John H. Linehan

Northwestern University

As a modern academic discipline, biomedical engineering has evolved as the continuing integration of the sciences of chemistry, physics, mathematics and biology. Biomedical engineering educational programs are new (the majority have been established in the past 15 years) and are designed to help students achieve a deep understanding of this new discipline. But there is more!

Engineers use knowledge to solve unmet needs. Biomedical engineering practitioners use design principles and quantitative skills to develop technological solutions to unmet needs in biology and medicine, particularly as related to human disease and health. An important goal of biomedical engineering educational programs is to help students use acquired knowledge via experiential learning opportunities. Prospective students should evaluate schools accordingly.

Improving the quality of life has long been a prime motivation for the invention and development of medical devices (and continues to be a strong attractor of young people into the field). The list of successful devices is long: to name a few (therapeutics) – pacemakers, artificial joints, dialysis, implantable lens, insulin pumps … and (diagnostics) – CT, MR, ultrasound. Medical devices continue to change the practice of medicine.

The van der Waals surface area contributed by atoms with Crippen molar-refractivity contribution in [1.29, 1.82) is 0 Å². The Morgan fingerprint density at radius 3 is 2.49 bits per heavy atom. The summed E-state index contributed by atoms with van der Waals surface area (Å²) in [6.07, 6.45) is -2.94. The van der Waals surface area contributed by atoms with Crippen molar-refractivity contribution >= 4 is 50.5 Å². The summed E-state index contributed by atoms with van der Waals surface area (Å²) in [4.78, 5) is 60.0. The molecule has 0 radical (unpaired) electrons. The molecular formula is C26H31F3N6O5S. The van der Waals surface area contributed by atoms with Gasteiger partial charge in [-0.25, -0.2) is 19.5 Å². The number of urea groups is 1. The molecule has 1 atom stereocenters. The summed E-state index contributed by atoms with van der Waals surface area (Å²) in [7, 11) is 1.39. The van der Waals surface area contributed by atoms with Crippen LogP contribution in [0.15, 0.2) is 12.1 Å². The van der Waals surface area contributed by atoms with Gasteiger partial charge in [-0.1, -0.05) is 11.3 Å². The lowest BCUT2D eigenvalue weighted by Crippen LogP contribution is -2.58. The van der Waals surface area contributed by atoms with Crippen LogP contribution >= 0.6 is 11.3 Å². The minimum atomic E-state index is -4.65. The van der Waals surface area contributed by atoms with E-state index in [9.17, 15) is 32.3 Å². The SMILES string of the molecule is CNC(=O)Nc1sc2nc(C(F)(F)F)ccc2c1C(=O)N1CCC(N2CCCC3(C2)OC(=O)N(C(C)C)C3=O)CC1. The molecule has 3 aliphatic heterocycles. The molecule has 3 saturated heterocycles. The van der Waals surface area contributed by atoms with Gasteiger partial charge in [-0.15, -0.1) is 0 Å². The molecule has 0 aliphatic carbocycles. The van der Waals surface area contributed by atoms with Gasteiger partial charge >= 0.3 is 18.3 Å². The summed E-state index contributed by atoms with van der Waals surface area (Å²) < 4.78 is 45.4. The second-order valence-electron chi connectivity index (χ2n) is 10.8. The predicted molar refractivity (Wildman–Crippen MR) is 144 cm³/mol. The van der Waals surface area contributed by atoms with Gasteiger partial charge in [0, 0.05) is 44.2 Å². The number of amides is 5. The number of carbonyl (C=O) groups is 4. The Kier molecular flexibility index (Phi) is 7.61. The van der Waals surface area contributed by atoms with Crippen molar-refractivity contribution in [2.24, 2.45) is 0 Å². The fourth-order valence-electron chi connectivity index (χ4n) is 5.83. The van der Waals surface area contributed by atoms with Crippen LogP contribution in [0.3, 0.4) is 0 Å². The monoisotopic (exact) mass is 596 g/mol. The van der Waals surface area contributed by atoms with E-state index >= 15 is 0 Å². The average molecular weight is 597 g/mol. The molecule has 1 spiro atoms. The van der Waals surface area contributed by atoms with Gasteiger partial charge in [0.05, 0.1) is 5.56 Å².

As the adage says, “It is difficult to make predictions, especially about the future”.   But, most assuredly, research advances in technology, such as increased computing power, novel and improved materials, miniaturization, robotics, wireless technology and manufacturing, will drive new and improved devices. An example of a disruptive technology in the news at the beginning of 2014 is the leadless pacemaker.

Over the years, students have told me that helping people is their prime reason for choosing to study biomedical engineering. The majority of graduates from biomedical engineering programs find rewarding jobs in the private sector, particularly in the medical device industry. 

The industry job spectrum spans management (after appropriate experience), engineering research and product design, marketing, manufacturing, regulatory affairs, and technical support with physicians and hospitals. While many jobs are in large global companies, there are exciting opportunities in early-stage start-up companies for biomedical engineers with an entrepreneurial mind-set. Graduates also pursue careers in medicine and dentistry, patent law, government (FDA) and academia (as professors).

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